It is winter as I write, and the snowflakes outside my window awaken in my mind a scene from Hans Christian Anderson’s The Snow Queen.
Little Gerda is searching for her lost friend, Kay, who is trapped in the Snow Queen’s Palace. Nearing the end of her long, arduous journey, she finds herself “without shoes or gloves, in the middle of the freezing icebound Finmark.”
When Gerda tries to run forward towards the Palace, an army of snowflakes arises in front of her. They grow larger and larger, and she realizes that the snowflakes are alive: They are the Queen’s guard. The “monstrous” snowflakes take the shapes of porcupines, snakes, and bears.
At this moment, with terror and cold threatening to consume her, Gerda prays the Lord’s Prayer. As she says the words, she can see her breath, and it freezes into a cloud that grows thicker and thicker around her. Then the cloud becomes an army of bright angels with helmets, swords, and shields, and by the time she finishes the prayer, a whole legion surrounds her.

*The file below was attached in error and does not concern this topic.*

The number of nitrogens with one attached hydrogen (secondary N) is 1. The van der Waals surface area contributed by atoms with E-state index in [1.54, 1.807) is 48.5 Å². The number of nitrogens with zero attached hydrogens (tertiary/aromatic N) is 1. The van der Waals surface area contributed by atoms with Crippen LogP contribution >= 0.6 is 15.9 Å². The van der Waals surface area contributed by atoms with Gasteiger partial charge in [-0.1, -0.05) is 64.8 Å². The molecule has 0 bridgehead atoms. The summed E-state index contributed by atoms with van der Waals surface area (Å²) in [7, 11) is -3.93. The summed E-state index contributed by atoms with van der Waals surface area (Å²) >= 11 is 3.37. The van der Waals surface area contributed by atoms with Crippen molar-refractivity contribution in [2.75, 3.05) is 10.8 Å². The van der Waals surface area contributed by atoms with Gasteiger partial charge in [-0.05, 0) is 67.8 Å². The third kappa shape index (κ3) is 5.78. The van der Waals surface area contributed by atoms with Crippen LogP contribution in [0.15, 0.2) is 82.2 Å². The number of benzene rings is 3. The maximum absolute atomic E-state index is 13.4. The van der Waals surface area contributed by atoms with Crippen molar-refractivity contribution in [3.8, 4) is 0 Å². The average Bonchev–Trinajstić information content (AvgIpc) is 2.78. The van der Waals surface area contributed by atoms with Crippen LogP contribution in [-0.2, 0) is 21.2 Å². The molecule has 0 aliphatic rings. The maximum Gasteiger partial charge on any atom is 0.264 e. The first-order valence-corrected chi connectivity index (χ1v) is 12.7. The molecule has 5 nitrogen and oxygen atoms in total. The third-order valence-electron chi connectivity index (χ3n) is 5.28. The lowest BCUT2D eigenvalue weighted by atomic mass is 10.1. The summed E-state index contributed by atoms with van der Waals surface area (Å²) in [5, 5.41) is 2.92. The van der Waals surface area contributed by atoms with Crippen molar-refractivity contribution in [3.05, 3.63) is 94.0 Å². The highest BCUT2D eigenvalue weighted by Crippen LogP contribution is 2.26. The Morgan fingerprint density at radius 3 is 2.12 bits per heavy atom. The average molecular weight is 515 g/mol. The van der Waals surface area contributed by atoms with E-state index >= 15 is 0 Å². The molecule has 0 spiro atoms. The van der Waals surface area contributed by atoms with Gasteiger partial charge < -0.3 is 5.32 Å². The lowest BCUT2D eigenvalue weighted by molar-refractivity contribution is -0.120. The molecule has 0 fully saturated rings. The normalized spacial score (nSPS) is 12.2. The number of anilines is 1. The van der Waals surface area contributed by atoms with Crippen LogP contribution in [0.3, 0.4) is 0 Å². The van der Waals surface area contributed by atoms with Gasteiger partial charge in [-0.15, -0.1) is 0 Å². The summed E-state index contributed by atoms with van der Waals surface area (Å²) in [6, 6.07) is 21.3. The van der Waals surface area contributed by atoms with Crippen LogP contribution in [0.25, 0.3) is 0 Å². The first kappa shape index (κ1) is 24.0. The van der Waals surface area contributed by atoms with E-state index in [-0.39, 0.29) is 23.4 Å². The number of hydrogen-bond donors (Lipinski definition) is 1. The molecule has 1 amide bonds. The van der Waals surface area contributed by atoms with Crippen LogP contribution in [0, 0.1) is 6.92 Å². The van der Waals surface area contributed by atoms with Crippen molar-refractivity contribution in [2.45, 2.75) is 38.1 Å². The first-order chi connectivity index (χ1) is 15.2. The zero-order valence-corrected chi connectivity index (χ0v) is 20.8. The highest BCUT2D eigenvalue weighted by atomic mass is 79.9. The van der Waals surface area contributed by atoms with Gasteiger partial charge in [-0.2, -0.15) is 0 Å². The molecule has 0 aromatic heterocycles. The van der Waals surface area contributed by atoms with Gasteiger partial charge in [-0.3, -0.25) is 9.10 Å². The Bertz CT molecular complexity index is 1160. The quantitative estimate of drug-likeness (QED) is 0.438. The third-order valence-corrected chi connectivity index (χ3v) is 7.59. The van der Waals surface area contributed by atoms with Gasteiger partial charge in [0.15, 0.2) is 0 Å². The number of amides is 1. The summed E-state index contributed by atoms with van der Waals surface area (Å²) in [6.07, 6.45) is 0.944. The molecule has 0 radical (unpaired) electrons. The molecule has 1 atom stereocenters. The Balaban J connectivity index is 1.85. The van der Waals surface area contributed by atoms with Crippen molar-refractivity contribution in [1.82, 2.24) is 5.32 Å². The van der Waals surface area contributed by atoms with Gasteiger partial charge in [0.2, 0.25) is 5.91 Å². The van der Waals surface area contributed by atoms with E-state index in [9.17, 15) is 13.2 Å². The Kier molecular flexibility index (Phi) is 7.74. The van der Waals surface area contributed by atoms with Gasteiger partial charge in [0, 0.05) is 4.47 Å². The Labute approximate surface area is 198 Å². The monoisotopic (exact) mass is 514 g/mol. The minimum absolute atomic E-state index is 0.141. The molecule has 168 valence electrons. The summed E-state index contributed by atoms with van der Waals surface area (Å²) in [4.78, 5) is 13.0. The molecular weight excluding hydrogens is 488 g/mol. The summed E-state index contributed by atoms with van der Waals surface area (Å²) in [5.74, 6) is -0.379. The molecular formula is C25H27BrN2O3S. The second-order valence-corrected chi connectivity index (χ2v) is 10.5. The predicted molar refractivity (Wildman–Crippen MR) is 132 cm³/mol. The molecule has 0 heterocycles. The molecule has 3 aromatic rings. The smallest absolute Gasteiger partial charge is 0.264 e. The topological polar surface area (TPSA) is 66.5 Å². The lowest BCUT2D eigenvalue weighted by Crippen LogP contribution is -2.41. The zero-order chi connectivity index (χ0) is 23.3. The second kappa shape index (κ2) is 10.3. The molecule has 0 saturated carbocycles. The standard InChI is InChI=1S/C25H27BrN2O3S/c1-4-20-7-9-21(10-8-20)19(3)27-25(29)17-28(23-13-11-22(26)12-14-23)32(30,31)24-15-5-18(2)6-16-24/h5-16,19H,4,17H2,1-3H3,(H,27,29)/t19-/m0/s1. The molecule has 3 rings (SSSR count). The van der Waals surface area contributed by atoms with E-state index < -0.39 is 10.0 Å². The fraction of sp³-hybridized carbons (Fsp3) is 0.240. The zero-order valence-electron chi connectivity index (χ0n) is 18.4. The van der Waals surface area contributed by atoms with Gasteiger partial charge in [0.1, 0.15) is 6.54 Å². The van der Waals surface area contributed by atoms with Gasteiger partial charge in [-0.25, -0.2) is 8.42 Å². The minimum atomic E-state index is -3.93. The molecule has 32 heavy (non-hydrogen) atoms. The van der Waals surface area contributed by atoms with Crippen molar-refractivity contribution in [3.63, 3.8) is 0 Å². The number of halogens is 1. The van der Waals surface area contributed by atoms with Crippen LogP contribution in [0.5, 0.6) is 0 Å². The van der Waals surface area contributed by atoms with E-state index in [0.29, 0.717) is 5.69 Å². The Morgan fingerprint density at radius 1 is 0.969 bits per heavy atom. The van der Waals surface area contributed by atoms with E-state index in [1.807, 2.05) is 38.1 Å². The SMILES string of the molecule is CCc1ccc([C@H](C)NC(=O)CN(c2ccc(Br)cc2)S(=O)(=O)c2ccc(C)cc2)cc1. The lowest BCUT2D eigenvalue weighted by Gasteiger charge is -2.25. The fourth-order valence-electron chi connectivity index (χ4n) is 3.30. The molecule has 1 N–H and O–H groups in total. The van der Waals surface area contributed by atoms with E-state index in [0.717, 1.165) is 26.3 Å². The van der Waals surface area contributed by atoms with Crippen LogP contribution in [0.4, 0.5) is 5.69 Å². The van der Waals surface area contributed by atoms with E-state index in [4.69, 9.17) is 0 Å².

The angel army slivers the snowflakes into a hundred pieces. Then the angels touch Gerda’s hands and feet so that she no longer feels the cold, and Gerda walks “fearlessly and undauntedly” toward the Palace of the Snow Queen to rescue her beloved friend.
The fairy tale is beautiful and captivating, but I have read many fairy tales that are also beautiful and captivating whose scenes have not been impressed upon my mind as this one has. I believe the reason this scene stays with me is that, beyond being a literary treasure, it is a spiritual treasure. It is holy. When I read it, or even think about it, I can feel the holiness in it. I feel the power of the warm prayer breathed into the cold air, and the protection of the angels that surround not only Gerda but all of us who pray those warm words into cold terror and receive the grace that they invoke.